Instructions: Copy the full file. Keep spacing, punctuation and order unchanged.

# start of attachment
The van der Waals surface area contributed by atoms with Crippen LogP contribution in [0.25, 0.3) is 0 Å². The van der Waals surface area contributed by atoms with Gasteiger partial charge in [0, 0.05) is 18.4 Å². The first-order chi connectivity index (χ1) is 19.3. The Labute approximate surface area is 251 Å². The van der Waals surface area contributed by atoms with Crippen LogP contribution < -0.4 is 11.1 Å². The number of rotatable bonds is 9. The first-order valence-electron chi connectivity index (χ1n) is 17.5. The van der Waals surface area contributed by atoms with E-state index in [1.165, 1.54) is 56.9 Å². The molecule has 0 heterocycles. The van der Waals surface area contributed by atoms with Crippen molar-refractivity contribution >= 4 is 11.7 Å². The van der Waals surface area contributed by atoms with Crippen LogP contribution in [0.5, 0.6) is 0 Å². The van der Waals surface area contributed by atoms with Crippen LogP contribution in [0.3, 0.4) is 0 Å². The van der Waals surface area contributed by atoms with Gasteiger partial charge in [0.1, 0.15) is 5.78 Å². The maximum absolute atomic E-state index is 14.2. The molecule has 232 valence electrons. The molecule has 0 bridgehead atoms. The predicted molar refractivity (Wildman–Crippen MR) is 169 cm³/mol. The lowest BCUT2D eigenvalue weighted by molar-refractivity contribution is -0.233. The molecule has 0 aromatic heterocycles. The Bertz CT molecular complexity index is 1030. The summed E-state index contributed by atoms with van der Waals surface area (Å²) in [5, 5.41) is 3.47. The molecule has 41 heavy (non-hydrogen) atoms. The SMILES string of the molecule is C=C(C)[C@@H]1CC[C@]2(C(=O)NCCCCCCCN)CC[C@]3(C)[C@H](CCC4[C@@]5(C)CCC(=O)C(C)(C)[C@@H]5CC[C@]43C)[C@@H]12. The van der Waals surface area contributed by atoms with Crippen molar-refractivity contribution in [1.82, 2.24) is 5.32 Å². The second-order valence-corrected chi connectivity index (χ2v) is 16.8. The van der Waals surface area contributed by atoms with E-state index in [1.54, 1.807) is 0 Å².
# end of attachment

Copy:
The van der Waals surface area contributed by atoms with Crippen LogP contribution in [0.25, 0.3) is 0 Å². The van der Waals surface area contributed by atoms with Gasteiger partial charge in [0, 0.05) is 18.4 Å². The first-order chi connectivity index (χ1) is 19.3. The Labute approximate surface area is 251 Å². The van der Waals surface area contributed by atoms with Crippen LogP contribution < -0.4 is 11.1 Å². The number of rotatable bonds is 9. The first-order valence-electron chi connectivity index (χ1n) is 17.5. The van der Waals surface area contributed by atoms with E-state index in [1.165, 1.54) is 56.9 Å². The molecule has 0 heterocycles. The van der Waals surface area contributed by atoms with Crippen molar-refractivity contribution >= 4 is 11.7 Å². The van der Waals surface area contributed by atoms with Crippen LogP contribution in [0.5, 0.6) is 0 Å². The van der Waals surface area contributed by atoms with Crippen LogP contribution in [0.3, 0.4) is 0 Å². The van der Waals surface area contributed by atoms with Gasteiger partial charge in [0.1, 0.15) is 5.78 Å². The maximum absolute atomic E-state index is 14.2. The molecule has 232 valence electrons. The molecule has 0 bridgehead atoms. The predicted molar refractivity (Wildman–Crippen MR) is 169 cm³/mol. The lowest BCUT2D eigenvalue weighted by molar-refractivity contribution is -0.233. The molecule has 0 aromatic heterocycles. The Bertz CT molecular complexity index is 1030. The summed E-state index contributed by atoms with van der Waals surface area (Å²) in [5, 5.41) is 3.47. The molecule has 41 heavy (non-hydrogen) atoms. The SMILES string of the molecule is C=C(C)[C@@H]1CC[C@]2(C(=O)NCCCCCCCN)CC[C@]3(C)[C@H](CCC4[C@@]5(C)CCC(=O)C(C)(C)[C@@H]5CC[C@]43C)[C@@H]12. The van der Waals surface area contributed by atoms with Crippen molar-refractivity contribution in [1.82, 2.24) is 5.32 Å². The second-order valence-corrected chi connectivity index (χ2v) is 16.8. The van der Waals surface area contributed by atoms with E-state index in [1.54, 1.807) is 0 Å².